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Good Vibrations
So, you’ve got a monitor... what do you do with it? Acoustic oracle, White Mark’s David Bell, talks to
Audio Media magazine about the basics of speaker placement, rooms, and stands.


udio Media: It’s common knowledge that
you can’t consider speaker performance
without considering the room. Could you
start us off with some basics?
David Bell: A room and a set of speakers should
always be considered as a unit.
Both influence what you hear, and the interaction
between both influences what you hear almost as
much as the choice of either.
So, if you to have a production space with freestanding speakers and you put the speakers largely
where they need to be, and symmetrically in the
room, the room will interact with the speakers in
a number of ways. It will itself have modes which
will cause bass colouration, and the positioning
of the speakers will alter the interaction of the
speaker with the boundaries. By that I mean it
will reflect off the walls and you’ll have ‘coherent
interference’. This will cause notch filtering, and is
principally noted in the lower mid and the upper
bass, which is really where the character of voices
is stored.
Even free-standing speakers ought to be set
up by someone who knows what they’re doing.
You will get interaction between the walls, the
ceiling, the floor, the speaker, and you. You need
to optimise that. You can do this by listening to
stuff that you know well, and adjusting the speaker
position – moving it six inches will make a huge
As a fundamental thing, it’s a good idea not
to have it the same distance from the floor, the
ceiling, and both walls so that the interactive
effects of those boundaries are not lying on top of
each other, and therefore smeared a bit.
A second thing is that the speaker is
trying to give you a full bandwidth of output out of
its speaker cones. It should be borne in mind that
as frequency goes down, as much will come out
of the back of the speaker as comes out the front.
The tweeter fires higher frequencies forwards in a
cone – it’s directional. It becomes less directional
as the frequency its carrying goes down to a


wavelength comparable to its diameter
and larger.
The same is true of the midrange and the bass,
but the bass tends to be much more 360-degrees
radiating, because basically
the box vibrates.
On A Sure Footing

AM: What advice do you have on stands?
DB: You need to mount it on something solid, so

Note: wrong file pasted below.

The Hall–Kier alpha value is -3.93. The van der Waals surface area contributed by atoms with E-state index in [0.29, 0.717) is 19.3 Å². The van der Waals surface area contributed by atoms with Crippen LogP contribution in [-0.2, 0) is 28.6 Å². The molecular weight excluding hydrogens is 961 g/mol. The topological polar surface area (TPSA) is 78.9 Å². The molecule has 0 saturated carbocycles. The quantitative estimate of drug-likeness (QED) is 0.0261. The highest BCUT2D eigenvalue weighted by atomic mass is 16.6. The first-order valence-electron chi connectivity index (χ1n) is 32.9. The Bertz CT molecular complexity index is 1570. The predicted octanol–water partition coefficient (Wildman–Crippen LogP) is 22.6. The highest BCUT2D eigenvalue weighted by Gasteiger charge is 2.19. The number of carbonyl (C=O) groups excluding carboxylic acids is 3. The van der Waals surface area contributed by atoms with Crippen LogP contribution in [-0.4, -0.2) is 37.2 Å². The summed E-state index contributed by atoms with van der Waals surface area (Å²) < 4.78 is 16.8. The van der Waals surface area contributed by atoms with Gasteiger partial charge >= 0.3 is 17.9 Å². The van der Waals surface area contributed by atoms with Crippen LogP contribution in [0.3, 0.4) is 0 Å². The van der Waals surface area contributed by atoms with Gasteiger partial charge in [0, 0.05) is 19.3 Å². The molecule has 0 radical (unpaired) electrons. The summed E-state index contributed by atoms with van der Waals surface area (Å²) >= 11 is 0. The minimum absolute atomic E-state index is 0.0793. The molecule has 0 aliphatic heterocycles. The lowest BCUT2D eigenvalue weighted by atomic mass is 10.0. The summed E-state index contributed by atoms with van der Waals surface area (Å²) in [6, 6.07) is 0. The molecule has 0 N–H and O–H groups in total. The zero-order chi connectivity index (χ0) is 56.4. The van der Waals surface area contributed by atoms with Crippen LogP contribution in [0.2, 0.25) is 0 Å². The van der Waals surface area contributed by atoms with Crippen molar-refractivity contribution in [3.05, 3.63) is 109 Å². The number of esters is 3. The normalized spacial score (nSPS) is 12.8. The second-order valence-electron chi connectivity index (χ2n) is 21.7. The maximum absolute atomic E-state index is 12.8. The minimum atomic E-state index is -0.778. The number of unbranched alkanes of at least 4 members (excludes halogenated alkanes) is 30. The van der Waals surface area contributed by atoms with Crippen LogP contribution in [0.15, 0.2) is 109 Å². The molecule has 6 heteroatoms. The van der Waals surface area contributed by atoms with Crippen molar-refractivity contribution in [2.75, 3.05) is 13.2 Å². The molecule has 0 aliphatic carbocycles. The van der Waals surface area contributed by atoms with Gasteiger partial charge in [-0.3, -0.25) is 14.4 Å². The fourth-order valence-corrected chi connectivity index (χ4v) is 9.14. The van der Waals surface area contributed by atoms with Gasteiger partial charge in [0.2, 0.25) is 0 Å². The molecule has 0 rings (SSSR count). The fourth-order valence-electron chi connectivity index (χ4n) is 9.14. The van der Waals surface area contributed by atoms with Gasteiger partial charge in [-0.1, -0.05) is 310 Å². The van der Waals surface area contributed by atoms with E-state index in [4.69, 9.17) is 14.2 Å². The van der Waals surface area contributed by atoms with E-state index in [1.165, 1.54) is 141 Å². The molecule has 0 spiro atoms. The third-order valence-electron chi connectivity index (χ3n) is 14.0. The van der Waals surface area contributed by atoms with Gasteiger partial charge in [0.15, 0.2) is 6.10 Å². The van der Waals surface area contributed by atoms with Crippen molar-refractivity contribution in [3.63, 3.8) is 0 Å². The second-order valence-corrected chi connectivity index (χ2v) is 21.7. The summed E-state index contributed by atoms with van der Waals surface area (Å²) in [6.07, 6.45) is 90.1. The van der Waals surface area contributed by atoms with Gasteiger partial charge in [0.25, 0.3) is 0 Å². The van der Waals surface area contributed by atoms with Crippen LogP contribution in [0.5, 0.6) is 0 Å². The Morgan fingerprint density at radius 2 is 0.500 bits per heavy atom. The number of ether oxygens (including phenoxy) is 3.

that the mounting you’ve got doesn’t absorb
frequencies specific to the mounting... This is
particularly true where you’ve got a nice bit of
furniture, and you’ve got a computer keyboard
and a little mixer, and you stand the speakers on
a little bookshelf shelf at the top of it. At least
put a paving slab on top – something heavy that
the speaker can run against.
There’s an awful lot of rubbish talked about
high end, really expensive, rubbed-against-thethighs-of-virgins magnesium-alloy... What you
want is a sodding great heavy thing to stand your
speakers on – and it’s no good putting it on a
wonderful speaker stand, wonderfully linked up
to a diaphragmatic wooden floor, because that’s
just the same. Although if your speaker stand is
full of lead, it’s then going to be quite heavy, so
the resonant frequency of the floor membrane it’s
standing on is going to be much lower.
AM: Is there any sense in de-coupling speakers –
by using foam products,
for example?
DB: You have to be careful. If you get a
piece of foam and stand a speaker on it,
the frequency at which it is de-coupled –
the resonant frequency of that compressed,
sprung system – is proportional to some
interesting constants, times one over the
deflection. The further you deflect it,
the lower the frequency it works at.
We try to get our floors to deflect about
6-8mm, and that gives you between 8-14Hz
resonant frequency. So anything from double that


up – from 20Hz up – is then de-coupled… But if
you’ve got, say, 2mm of deflection, your resonant
frequency would be higher, and would only clear
once you’re well into the audible range. Thus,
you’ve got a problem at the bottom end – it’s
getting absorbed by stuff that’s not very well decoupled.
This is why proper mounts are better than bits
of plastic. They manufacture them so that if you
put a certain weight on it, you will get 8mm of
deflection, and it’s known to be within the elastic
limit of the squashy stuff, so that it will work
properly at that frequency.
Up The Ante

AM: What about moving on to bigger rooms,
bigger speakers, and bigger budgets?
DB: You can start designing the room to try and
increase the effectiveness of the room-speaker
combination. One of the things you can do is to
minimise the effect of bass reflection by soffit
mounting the speakers – building them into the
wall. This is done not just by sticking a piece of
wall fabric under the speakers, but by building
them into a substantial wall in a big, heavy box.
We then pack the front wall – we use mineral
wool, though other people do others things.
The bass end becomes more efficient because
it’s all going forwards. If you correctly soffit mount
a speaker, you’ve got the early bass reflections
under control. And then if
you carefully design the distance between you and
the walls, you can further improve those early bass
Architectural Considerations

We now need to look at the room itself. Cubic
rooms are a bad plan. Everyone’s heard of the
various imperfect ratios of height to length to
width. These all work in different ways, and to
different standards; and different ratios have
different devotees. But effectively when we’re
designing a room, as one of our clients once
said: ‘no-one’s going to let you shave a yard off